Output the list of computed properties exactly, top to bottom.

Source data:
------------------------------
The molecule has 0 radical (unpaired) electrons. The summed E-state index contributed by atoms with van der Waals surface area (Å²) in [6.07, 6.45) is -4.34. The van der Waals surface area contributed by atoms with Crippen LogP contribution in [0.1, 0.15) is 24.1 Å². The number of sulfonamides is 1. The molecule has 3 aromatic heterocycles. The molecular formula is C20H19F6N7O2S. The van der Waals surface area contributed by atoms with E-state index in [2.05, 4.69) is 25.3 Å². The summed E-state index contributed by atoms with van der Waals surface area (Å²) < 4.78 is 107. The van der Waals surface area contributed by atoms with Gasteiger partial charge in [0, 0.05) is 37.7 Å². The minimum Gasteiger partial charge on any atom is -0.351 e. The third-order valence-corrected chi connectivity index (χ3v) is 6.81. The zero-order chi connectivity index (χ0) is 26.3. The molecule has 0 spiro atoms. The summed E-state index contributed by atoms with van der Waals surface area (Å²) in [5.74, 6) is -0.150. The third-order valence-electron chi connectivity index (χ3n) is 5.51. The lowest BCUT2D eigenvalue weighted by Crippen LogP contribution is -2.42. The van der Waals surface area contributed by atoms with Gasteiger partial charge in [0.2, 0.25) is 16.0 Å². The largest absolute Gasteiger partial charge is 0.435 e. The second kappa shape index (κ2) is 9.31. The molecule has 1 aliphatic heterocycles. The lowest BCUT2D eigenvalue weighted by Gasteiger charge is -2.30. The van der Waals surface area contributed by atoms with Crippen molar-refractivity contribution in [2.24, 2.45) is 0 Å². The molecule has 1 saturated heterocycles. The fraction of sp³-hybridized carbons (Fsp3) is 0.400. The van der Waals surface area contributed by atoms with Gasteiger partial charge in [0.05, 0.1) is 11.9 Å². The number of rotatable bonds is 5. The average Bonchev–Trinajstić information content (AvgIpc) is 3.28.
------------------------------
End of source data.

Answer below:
The molecule has 0 radical (unpaired) electrons. The summed E-state index contributed by atoms with van der Waals surface area (Å²) in [6.07, 6.45) is -4.34. The van der Waals surface area contributed by atoms with Crippen LogP contribution in [0.1, 0.15) is 24.1 Å². The number of sulfonamides is 1. The molecule has 3 aromatic heterocycles. The molecular formula is C20H19F6N7O2S. The van der Waals surface area contributed by atoms with E-state index in [2.05, 4.69) is 25.3 Å². The summed E-state index contributed by atoms with van der Waals surface area (Å²) < 4.78 is 107. The van der Waals surface area contributed by atoms with Gasteiger partial charge in [0, 0.05) is 37.7 Å². The minimum Gasteiger partial charge on any atom is -0.351 e. The third-order valence-corrected chi connectivity index (χ3v) is 6.81. The zero-order chi connectivity index (χ0) is 26.3. The molecule has 0 spiro atoms. The summed E-state index contributed by atoms with van der Waals surface area (Å²) in [5.74, 6) is -0.150. The third-order valence-electron chi connectivity index (χ3n) is 5.51. The lowest BCUT2D eigenvalue weighted by Crippen LogP contribution is -2.42. The van der Waals surface area contributed by atoms with Gasteiger partial charge in [0.2, 0.25) is 16.0 Å². The largest absolute Gasteiger partial charge is 0.435 e. The second kappa shape index (κ2) is 9.31. The molecule has 1 aliphatic heterocycles. The lowest BCUT2D eigenvalue weighted by Gasteiger charge is -2.30. The van der Waals surface area contributed by atoms with Crippen molar-refractivity contribution in [2.24, 2.45) is 0 Å². The molecule has 1 saturated heterocycles. The fraction of sp³-hybridized carbons (Fsp3) is 0.400. The van der Waals surface area contributed by atoms with Gasteiger partial charge in [0.05, 0.1) is 11.9 Å². The number of rotatable bonds is 5. The average Bonchev–Trinajstić information content (AvgIpc) is 3.28.